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UK govt denies dropping plans for vote on Syria air strikes

British Prime Minister David Cameron

By Kylie MacLellan

British Prime Minister David Cameron has not dropped plans to seek parliamentary support to bomb Islamist militants in Syria, a source in his office said after reports that he had done so.

Several newspapers said on Tuesday he had abandoned the plans after failing to get enough backing. They also cited the fact Russia’s move to support Assad by bombing Islamic State militants in Syria had complicated the picture.

Cameron has said he wants to do more to tackle IS. Keen to avoid a repeat of his 2013 defeat over air strikes against Syrian President Bashar al-Assad, he has been trying to build cross-party support for extending strikes to Syria from Iraq.

He has a slim majority in parliament and, with some of his own Conservatives opposed to expanding strikes, he needs to win support from the opposition Labour Party now led by anti-war campaigner Jeremy Corbyn.

However a source in Cameron’s office rejected the reports. “He has consistently said that we would only go back to the House (of Commons) on this issue if there was clear consensus and that remains the case,” the source said.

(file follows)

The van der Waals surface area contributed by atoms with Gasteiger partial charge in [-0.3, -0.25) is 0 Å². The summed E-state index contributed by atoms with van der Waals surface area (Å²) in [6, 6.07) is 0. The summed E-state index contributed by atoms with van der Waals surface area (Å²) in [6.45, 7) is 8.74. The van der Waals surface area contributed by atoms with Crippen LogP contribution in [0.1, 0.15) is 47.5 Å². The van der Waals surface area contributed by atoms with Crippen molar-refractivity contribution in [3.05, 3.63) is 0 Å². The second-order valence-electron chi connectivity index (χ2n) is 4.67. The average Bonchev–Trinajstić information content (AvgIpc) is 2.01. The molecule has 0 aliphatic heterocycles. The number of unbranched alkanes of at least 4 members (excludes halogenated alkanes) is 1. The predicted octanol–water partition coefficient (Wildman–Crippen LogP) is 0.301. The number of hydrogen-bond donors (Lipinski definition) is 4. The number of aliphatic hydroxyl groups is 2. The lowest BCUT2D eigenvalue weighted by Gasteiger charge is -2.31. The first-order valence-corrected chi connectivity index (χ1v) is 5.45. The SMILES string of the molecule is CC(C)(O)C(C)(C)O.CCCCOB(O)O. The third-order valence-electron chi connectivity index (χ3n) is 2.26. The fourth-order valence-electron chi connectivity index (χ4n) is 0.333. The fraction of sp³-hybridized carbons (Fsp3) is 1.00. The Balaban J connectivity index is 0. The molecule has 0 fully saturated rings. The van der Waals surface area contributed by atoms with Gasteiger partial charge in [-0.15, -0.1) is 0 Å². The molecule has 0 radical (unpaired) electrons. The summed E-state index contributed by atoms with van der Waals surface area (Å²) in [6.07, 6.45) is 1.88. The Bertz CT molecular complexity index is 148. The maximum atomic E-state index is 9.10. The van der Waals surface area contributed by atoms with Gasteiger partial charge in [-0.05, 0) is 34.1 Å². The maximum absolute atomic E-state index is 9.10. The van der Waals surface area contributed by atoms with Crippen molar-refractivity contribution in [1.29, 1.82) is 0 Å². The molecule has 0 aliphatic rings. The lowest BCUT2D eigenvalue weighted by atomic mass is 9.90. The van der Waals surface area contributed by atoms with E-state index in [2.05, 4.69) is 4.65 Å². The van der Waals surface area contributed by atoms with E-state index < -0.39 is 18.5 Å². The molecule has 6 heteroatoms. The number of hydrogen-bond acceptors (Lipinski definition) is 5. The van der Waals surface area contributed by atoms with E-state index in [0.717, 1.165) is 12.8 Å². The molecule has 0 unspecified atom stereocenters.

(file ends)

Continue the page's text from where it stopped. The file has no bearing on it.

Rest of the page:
“Meanwhile, the government continues to work to bring the conflict to an end in Syria and we are working closely with our allies to inject greater momentum into efforts to find a political solution.”

In France, President Francois Hollande said Paris would continue its air strikes in Syria and would hold a defence council meeting to discuss the matter on Thursday.

“Every time we have information on training camps where there are jihadists, terrorists, who could at some point threaten our country, we strike,” he told Europe 1 radio.

The reports about Cameron’s plans came as an influential committee of lawmakers warned Britain should not extend its air strikes into Syria until there is a coherent international strategy with a ‘realistic’ chance of defeating the militants.

“In the absence of such a strategy, taking action to meet the desire to do something is still incoherent,” parliament’s Foreign Affairs Committee said in a report published on Tuesday.

The committee, chaired by a parliamentarian from Cameron’s ruling Conservative Party, said the government should not seek parliamentary approval until it gives details of its plans.

It called on the government to explain how British involvement would improve the chances of the international coalition’s success, warned about the legal ambiguity of taking action without a UN Security Council Resolution and asked which ground forces would support Britain’s air effort.

Committee chair Crispin Blunt said there was now an ‘alarming range’ of international actors involved in Iraq and Syria and there was no expectation that British intervention in Syria would be militarily decisive.

“These forces desperately need coordinating into a coherent strategy and that is where our efforts should be focused,” he said.

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